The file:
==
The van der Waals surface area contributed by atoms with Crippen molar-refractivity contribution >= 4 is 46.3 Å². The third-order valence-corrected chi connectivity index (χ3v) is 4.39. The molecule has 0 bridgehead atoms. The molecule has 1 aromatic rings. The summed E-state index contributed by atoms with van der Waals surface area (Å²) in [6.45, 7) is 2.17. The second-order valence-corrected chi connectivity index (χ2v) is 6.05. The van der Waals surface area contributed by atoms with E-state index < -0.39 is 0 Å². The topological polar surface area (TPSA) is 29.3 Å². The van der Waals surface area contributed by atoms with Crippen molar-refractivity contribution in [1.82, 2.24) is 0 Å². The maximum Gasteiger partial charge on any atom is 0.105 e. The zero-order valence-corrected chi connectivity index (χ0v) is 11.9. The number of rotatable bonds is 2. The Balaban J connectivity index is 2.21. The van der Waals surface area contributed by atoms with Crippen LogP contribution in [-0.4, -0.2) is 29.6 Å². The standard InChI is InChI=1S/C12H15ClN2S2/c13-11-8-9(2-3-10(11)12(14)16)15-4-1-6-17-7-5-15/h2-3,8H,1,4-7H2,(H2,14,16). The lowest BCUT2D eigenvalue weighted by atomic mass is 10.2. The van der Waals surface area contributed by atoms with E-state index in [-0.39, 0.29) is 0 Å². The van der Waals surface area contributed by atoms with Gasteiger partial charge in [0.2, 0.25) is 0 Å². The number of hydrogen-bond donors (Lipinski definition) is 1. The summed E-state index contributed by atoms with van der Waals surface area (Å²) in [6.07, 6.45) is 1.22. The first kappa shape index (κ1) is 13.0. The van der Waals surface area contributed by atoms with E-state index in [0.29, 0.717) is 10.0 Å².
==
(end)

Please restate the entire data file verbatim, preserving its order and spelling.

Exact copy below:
The van der Waals surface area contributed by atoms with Crippen molar-refractivity contribution >= 4 is 46.3 Å². The third-order valence-corrected chi connectivity index (χ3v) is 4.39. The molecule has 0 bridgehead atoms. The molecule has 1 aromatic rings. The summed E-state index contributed by atoms with van der Waals surface area (Å²) in [6.45, 7) is 2.17. The second-order valence-corrected chi connectivity index (χ2v) is 6.05. The van der Waals surface area contributed by atoms with E-state index < -0.39 is 0 Å². The topological polar surface area (TPSA) is 29.3 Å². The van der Waals surface area contributed by atoms with Crippen molar-refractivity contribution in [1.82, 2.24) is 0 Å². The maximum Gasteiger partial charge on any atom is 0.105 e. The zero-order valence-corrected chi connectivity index (χ0v) is 11.9. The number of rotatable bonds is 2. The Balaban J connectivity index is 2.21. The van der Waals surface area contributed by atoms with Crippen LogP contribution in [-0.4, -0.2) is 29.6 Å². The standard InChI is InChI=1S/C12H15ClN2S2/c13-11-8-9(2-3-10(11)12(14)16)15-4-1-6-17-7-5-15/h2-3,8H,1,4-7H2,(H2,14,16). The lowest BCUT2D eigenvalue weighted by atomic mass is 10.2. The van der Waals surface area contributed by atoms with E-state index in [-0.39, 0.29) is 0 Å². The van der Waals surface area contributed by atoms with Gasteiger partial charge in [0.2, 0.25) is 0 Å². The number of hydrogen-bond donors (Lipinski definition) is 1. The summed E-state index contributed by atoms with van der Waals surface area (Å²) in [6.07, 6.45) is 1.22. The first kappa shape index (κ1) is 13.0. The van der Waals surface area contributed by atoms with E-state index in [0.29, 0.717) is 10.0 Å².